In the early stages of planting Imagine Church, I wanted to create a grace-based model for spiritual growth. I knew that too many believers suffered from a rules-based, ineffective religious environment that kept them in bondage. There is a tendency for churches to allow legalistic concepts to permeate their culture, messaging and discipleship processes. This has created a generation of people doing more and trying harder to love God. The idea of “loving God” may sound correct, but it produces only spiritual bondage. I have learned that if you want to grow spiritually, you must stop focusing on loving God.
Stop Loving God Based on the Law-Based System
Jesus paraphrased the entire law-based way of relating to God into one powerful statement:
‘“Love the Lord your God with all your heart and with all your soul and with all your mind.’ This is the first and greatest command. And the second is like it: ‘Love your neighbor as yourself.’ All the Law and the Prophets hang on these two commandments” (Matthew 22:37–40).
It seems this statement has become the mantra for the modern church. However, we must consider the power source that Jesus referenced. Notice how the people were required to love God based on the strength of their hearts, the strength of their souls and the strength of their minds. How many church leaders create discipleship processes that are derived from this summary? How many people wake up every morning determined to love God with their own strength? The religious performance trap happens when we put works in front of the power grace. We must not continue to love based on the summary of a system that has been replaced with something so much better.
Start Loving God Based on the New Covenant
Jesus also paraphrased the grace-based way of relating to God into one powerful statement:
“A new command I give you: Love one another. As I have loved you, so you must love one another” (John 13:34)
At first glance, this statement might appear like the former commandment. However, the fundamental differences could not be more important. The new command seeks to achieve the same objective of love, but it provides the power of grace to generate love. Notice that in the process of asking believers to love one another, Jesus prefaces the command with the offer to love them first: “As I have loved you, so you must love one another.” On this side of the cross, believers are merely conduits of Christ’s love. We must receive God’s love first and only then do we have the ability to love God (and people). The more we experience God’s love in our lives, the more love we have in our hearts to share.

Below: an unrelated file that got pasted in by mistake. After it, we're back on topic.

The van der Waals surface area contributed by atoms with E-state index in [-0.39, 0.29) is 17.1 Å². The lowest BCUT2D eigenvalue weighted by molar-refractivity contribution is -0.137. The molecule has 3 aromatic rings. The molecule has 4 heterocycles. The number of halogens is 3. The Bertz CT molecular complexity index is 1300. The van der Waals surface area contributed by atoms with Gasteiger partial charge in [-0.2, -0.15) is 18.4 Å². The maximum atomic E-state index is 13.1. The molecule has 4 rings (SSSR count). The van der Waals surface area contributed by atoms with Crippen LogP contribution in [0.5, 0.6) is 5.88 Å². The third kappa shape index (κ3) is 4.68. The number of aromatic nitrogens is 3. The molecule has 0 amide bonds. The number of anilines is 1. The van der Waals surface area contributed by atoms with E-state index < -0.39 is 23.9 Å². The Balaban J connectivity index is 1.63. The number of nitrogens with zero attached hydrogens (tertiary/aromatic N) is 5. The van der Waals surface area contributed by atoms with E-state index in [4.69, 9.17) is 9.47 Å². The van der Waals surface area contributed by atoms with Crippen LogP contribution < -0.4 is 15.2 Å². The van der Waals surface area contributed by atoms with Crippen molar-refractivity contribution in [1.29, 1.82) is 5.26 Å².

You may not have the strength to forgive your enemy, but the Christ who lives in you has the strength. You may not have the capacity to lead your family or love your neighbor, but the Christ who lives in you has the capacity. As believers, we must recognize that we are not striving to match the greatness of Christ’s love; instead, we are simply allowing Christ to love through us. God is the only power source for love.
Learn How to Receive God’s Love
Being the only adopted child in my family, I did not automatically assume that I was loved. One night I decided to put my dad’s love to the test. When he called to ask us kids if we were ready to be tucked into bed, I didn’t say anything. After a few minutes, he finally came into my room and placed his hand on my back. Believing that I was already fast asleep, my father quietly spoke a prayer over me, kissed me on the cheek and whispered that he loved me. After he left the room, I could not stop the tears from pouring down my face. It was the first time I genuinely believed that my father loved me. In the same way, God wants to remove the doubts that often prevent us from believing we are loved and accepted by our heavenly Father.
In short, the message of the gospel has never been man’s love for God. To the contrary, the message of the gospel has always been, and will always be, God’s love for humanity. The apostle John said it best, “We love because he first loved us” (1 John 4:19). If you want to grow spiritually, stop focusing on loving God, and start focusing on being loved.